So how do you treat them the way God would have you treat them?


Have compassion on Romans 14 violators, they’re only human and they’ll probably get less uptight about trying to “fix” everyone else’s problems over the course of their lifetime.  If they’re more legalistic, just remember that even Paul calls them “weaker” in their faith.  You can’t really fault someone for being “weaker,” and thus having more legalistic convictions.


If you see them engaging in violating Romans 14, and usually it’s the more legalistic ones who point out the “correct” way things should be done or convictions to have, just choose to forgive them and move on.  Having compassion on them first helps a ton with this!  I find myself feeling sorry for them because I truly believe that they are almost incapable of understanding the deeper meaning behind why they shouldn’t be causing division in this way.  Being “weaker in faith” like Paul says, also seems to imply that they’re less mature about the spectrum of God’s grace when it comes to convictions.  So since they’re ignorant rather than malicious, forgiveness and lots of grace is in order.  It’s literally a case of, “Father forgive them, because they know not what they do.”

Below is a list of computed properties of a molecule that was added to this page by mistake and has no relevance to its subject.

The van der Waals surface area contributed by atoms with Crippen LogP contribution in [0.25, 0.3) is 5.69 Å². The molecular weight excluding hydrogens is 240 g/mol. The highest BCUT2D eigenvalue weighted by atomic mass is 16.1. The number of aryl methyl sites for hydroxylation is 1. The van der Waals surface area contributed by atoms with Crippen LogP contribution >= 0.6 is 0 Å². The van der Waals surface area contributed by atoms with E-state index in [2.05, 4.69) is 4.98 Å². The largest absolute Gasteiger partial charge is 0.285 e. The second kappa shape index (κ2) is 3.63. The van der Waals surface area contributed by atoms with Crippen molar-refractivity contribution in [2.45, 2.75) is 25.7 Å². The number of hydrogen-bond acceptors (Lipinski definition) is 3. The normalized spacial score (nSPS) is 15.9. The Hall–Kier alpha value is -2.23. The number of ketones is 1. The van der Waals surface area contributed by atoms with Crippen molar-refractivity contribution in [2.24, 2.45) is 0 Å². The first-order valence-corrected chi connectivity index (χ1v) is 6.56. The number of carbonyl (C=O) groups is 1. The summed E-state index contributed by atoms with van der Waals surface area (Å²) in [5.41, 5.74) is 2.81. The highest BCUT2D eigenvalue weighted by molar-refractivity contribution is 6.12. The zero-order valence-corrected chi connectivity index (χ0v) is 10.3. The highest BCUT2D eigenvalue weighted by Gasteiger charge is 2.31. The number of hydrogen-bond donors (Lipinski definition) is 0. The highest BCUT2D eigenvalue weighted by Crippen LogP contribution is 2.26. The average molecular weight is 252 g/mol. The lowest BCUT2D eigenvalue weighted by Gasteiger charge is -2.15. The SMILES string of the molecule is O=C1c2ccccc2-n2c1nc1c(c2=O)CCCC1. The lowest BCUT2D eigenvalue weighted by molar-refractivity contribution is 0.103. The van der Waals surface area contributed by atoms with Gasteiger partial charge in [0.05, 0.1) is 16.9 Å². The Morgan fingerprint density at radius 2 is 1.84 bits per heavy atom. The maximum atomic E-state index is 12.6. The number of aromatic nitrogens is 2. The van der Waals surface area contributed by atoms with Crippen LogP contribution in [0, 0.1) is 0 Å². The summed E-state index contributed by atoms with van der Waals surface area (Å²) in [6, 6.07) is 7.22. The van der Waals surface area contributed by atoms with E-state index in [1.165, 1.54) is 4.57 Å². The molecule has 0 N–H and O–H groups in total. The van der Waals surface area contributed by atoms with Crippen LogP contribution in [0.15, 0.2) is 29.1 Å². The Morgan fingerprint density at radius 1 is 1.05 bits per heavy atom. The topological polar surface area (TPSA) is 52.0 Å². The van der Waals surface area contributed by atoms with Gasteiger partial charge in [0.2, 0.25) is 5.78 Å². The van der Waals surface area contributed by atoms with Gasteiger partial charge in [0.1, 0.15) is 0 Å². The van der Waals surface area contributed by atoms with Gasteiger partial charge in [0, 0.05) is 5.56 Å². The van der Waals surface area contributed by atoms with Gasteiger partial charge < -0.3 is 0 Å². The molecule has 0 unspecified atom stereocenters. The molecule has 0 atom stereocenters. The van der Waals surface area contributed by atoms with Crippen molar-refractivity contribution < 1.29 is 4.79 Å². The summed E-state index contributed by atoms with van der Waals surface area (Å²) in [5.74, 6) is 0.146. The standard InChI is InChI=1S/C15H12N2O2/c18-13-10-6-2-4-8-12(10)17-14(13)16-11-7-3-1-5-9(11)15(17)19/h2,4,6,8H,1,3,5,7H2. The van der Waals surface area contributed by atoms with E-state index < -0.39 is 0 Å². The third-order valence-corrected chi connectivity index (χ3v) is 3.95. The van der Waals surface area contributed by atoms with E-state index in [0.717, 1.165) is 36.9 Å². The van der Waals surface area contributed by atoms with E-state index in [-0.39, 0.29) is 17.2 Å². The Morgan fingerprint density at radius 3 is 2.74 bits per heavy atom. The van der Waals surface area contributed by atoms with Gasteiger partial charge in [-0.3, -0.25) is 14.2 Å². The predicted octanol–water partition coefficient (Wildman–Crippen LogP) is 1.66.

This one doesn’t have to be implemented, but can be a useful tool if someone is just super keen on arguing for people seeing things only “their way,” or if they’re starting to “get under your skin.”  If they are constantly critical of what other Christians are doing – what music they’re listening to, what verses they’re “using wrong,” or harping on their pet peeves of other Christians, then avoidance is definitely in order.  Sometimes a “weaker faith” Christian may also be plagued with a Critical Spirit, and those two things together means they are someone that may need to be avoided, just so that you don’t get into it with them.  Avoidance doesn’t have to mean that you are angry with them, it’s just a nice or kind tool to ensure you keep unity and peace within the Body.